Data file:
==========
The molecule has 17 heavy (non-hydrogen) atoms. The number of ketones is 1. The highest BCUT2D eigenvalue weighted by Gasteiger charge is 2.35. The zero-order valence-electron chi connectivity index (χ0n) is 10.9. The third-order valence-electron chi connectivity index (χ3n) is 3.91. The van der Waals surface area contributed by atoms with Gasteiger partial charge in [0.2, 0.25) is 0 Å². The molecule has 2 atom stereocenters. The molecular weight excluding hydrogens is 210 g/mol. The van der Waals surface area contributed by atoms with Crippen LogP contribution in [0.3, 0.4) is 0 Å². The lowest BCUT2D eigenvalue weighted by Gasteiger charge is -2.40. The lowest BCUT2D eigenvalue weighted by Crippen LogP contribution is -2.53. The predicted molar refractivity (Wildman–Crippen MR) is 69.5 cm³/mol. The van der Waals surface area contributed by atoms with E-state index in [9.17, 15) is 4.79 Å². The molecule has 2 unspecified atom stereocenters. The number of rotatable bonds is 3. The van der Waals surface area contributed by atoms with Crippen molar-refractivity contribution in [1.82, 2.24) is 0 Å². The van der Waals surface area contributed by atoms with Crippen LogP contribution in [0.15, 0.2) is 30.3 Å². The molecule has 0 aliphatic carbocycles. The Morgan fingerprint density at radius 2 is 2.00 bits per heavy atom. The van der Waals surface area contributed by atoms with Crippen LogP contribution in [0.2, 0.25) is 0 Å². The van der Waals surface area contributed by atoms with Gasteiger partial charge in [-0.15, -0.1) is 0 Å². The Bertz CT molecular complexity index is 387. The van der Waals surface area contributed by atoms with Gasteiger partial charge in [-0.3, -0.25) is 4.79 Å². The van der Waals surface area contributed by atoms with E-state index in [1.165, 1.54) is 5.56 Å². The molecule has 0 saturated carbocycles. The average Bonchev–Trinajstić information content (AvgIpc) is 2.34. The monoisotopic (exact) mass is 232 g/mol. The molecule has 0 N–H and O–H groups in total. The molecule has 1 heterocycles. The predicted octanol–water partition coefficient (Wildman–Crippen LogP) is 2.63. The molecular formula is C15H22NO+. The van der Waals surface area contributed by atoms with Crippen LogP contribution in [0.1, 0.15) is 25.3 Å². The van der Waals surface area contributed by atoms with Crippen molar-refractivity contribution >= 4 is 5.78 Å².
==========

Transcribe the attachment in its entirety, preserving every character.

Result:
The molecule has 17 heavy (non-hydrogen) atoms. The number of ketones is 1. The highest BCUT2D eigenvalue weighted by Gasteiger charge is 2.35. The zero-order valence-electron chi connectivity index (χ0n) is 10.9. The third-order valence-electron chi connectivity index (χ3n) is 3.91. The van der Waals surface area contributed by atoms with Gasteiger partial charge in [0.2, 0.25) is 0 Å². The molecule has 2 atom stereocenters. The molecular weight excluding hydrogens is 210 g/mol. The van der Waals surface area contributed by atoms with Crippen LogP contribution in [0.3, 0.4) is 0 Å². The lowest BCUT2D eigenvalue weighted by Gasteiger charge is -2.40. The lowest BCUT2D eigenvalue weighted by Crippen LogP contribution is -2.53. The predicted molar refractivity (Wildman–Crippen MR) is 69.5 cm³/mol. The van der Waals surface area contributed by atoms with E-state index in [9.17, 15) is 4.79 Å². The molecule has 2 unspecified atom stereocenters. The number of rotatable bonds is 3. The van der Waals surface area contributed by atoms with Crippen molar-refractivity contribution in [1.82, 2.24) is 0 Å². The van der Waals surface area contributed by atoms with Crippen LogP contribution in [0.15, 0.2) is 30.3 Å². The molecule has 0 aliphatic carbocycles. The Morgan fingerprint density at radius 2 is 2.00 bits per heavy atom. The van der Waals surface area contributed by atoms with Crippen LogP contribution in [0.2, 0.25) is 0 Å². The van der Waals surface area contributed by atoms with Gasteiger partial charge in [-0.15, -0.1) is 0 Å². The Bertz CT molecular complexity index is 387. The van der Waals surface area contributed by atoms with Gasteiger partial charge in [-0.3, -0.25) is 4.79 Å². The van der Waals surface area contributed by atoms with E-state index in [1.165, 1.54) is 5.56 Å². The molecule has 0 saturated carbocycles. The average Bonchev–Trinajstić information content (AvgIpc) is 2.34. The monoisotopic (exact) mass is 232 g/mol. The molecule has 0 N–H and O–H groups in total. The molecule has 1 heterocycles. The predicted octanol–water partition coefficient (Wildman–Crippen LogP) is 2.63. The molecular formula is C15H22NO+. The van der Waals surface area contributed by atoms with Crippen LogP contribution in [0.1, 0.15) is 25.3 Å². The van der Waals surface area contributed by atoms with Crippen molar-refractivity contribution >= 4 is 5.78 Å².